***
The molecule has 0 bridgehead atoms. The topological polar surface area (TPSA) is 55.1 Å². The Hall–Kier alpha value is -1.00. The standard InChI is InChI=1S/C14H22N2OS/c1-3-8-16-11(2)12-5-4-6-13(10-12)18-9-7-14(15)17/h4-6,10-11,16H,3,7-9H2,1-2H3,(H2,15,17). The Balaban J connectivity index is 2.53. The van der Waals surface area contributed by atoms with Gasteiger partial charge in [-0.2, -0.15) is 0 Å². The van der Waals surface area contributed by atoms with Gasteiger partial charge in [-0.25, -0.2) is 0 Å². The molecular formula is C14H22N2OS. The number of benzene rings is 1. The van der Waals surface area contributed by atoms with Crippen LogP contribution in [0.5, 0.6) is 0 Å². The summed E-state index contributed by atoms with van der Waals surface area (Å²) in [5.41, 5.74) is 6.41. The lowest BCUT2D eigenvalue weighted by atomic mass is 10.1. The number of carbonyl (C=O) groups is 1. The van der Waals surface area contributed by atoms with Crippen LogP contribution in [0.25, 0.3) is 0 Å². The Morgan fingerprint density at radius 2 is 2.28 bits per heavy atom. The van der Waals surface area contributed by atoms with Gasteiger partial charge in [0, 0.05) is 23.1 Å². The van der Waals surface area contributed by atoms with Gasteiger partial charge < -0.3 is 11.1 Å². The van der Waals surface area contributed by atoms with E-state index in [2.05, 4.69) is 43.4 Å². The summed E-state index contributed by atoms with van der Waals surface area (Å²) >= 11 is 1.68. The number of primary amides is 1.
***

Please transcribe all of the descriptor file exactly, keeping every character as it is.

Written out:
The molecule has 0 bridgehead atoms. The topological polar surface area (TPSA) is 55.1 Å². The Hall–Kier alpha value is -1.00. The standard InChI is InChI=1S/C14H22N2OS/c1-3-8-16-11(2)12-5-4-6-13(10-12)18-9-7-14(15)17/h4-6,10-11,16H,3,7-9H2,1-2H3,(H2,15,17). The Balaban J connectivity index is 2.53. The van der Waals surface area contributed by atoms with Gasteiger partial charge in [-0.2, -0.15) is 0 Å². The van der Waals surface area contributed by atoms with Gasteiger partial charge in [-0.25, -0.2) is 0 Å². The molecular formula is C14H22N2OS. The number of benzene rings is 1. The van der Waals surface area contributed by atoms with Crippen LogP contribution in [0.5, 0.6) is 0 Å². The summed E-state index contributed by atoms with van der Waals surface area (Å²) in [5.41, 5.74) is 6.41. The lowest BCUT2D eigenvalue weighted by atomic mass is 10.1. The number of carbonyl (C=O) groups is 1. The van der Waals surface area contributed by atoms with Crippen LogP contribution in [0.25, 0.3) is 0 Å². The Morgan fingerprint density at radius 2 is 2.28 bits per heavy atom. The van der Waals surface area contributed by atoms with Gasteiger partial charge in [0, 0.05) is 23.1 Å². The van der Waals surface area contributed by atoms with Gasteiger partial charge < -0.3 is 11.1 Å². The van der Waals surface area contributed by atoms with E-state index in [2.05, 4.69) is 43.4 Å². The summed E-state index contributed by atoms with van der Waals surface area (Å²) >= 11 is 1.68. The number of primary amides is 1.